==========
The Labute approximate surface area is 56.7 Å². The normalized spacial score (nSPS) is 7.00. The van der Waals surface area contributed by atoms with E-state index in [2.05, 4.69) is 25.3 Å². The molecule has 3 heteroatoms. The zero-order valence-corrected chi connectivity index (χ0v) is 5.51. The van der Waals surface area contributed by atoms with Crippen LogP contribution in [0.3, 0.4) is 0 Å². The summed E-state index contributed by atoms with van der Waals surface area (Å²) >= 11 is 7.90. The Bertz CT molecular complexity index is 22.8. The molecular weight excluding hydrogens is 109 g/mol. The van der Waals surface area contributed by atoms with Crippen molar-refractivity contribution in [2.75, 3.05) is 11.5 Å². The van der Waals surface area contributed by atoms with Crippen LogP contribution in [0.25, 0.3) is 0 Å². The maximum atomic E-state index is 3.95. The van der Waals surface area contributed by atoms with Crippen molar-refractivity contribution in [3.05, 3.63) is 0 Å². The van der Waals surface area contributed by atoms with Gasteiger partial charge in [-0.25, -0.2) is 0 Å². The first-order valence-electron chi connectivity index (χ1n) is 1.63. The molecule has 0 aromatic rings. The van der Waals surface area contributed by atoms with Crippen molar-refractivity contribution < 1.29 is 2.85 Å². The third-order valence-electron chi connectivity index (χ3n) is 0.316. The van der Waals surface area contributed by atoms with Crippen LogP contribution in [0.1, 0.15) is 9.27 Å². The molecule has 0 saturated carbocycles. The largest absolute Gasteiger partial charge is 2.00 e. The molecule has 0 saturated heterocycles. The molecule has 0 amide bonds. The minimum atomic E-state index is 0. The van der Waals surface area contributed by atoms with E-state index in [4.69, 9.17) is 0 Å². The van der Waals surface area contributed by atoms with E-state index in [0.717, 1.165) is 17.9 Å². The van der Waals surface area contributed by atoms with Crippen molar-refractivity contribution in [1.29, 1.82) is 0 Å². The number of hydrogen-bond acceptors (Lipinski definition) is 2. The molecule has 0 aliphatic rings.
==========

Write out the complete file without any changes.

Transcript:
The Labute approximate surface area is 56.7 Å². The normalized spacial score (nSPS) is 7.00. The van der Waals surface area contributed by atoms with E-state index in [2.05, 4.69) is 25.3 Å². The molecule has 3 heteroatoms. The zero-order valence-corrected chi connectivity index (χ0v) is 5.51. The van der Waals surface area contributed by atoms with Crippen LogP contribution in [0.3, 0.4) is 0 Å². The summed E-state index contributed by atoms with van der Waals surface area (Å²) >= 11 is 7.90. The Bertz CT molecular complexity index is 22.8. The molecular weight excluding hydrogens is 109 g/mol. The van der Waals surface area contributed by atoms with Crippen molar-refractivity contribution in [2.75, 3.05) is 11.5 Å². The van der Waals surface area contributed by atoms with Crippen LogP contribution in [0.25, 0.3) is 0 Å². The maximum atomic E-state index is 3.95. The van der Waals surface area contributed by atoms with Crippen molar-refractivity contribution in [3.05, 3.63) is 0 Å². The van der Waals surface area contributed by atoms with Gasteiger partial charge in [-0.25, -0.2) is 0 Å². The first-order valence-electron chi connectivity index (χ1n) is 1.63. The molecule has 0 aromatic rings. The van der Waals surface area contributed by atoms with Crippen molar-refractivity contribution < 1.29 is 2.85 Å². The third-order valence-electron chi connectivity index (χ3n) is 0.316. The van der Waals surface area contributed by atoms with Crippen LogP contribution in [0.1, 0.15) is 9.27 Å². The molecule has 0 saturated carbocycles. The largest absolute Gasteiger partial charge is 2.00 e. The molecule has 0 saturated heterocycles. The molecule has 0 amide bonds. The minimum atomic E-state index is 0. The van der Waals surface area contributed by atoms with E-state index in [4.69, 9.17) is 0 Å². The van der Waals surface area contributed by atoms with E-state index in [0.717, 1.165) is 17.9 Å². The van der Waals surface area contributed by atoms with Crippen molar-refractivity contribution in [1.29, 1.82) is 0 Å². The number of hydrogen-bond acceptors (Lipinski definition) is 2. The molecule has 0 aliphatic rings.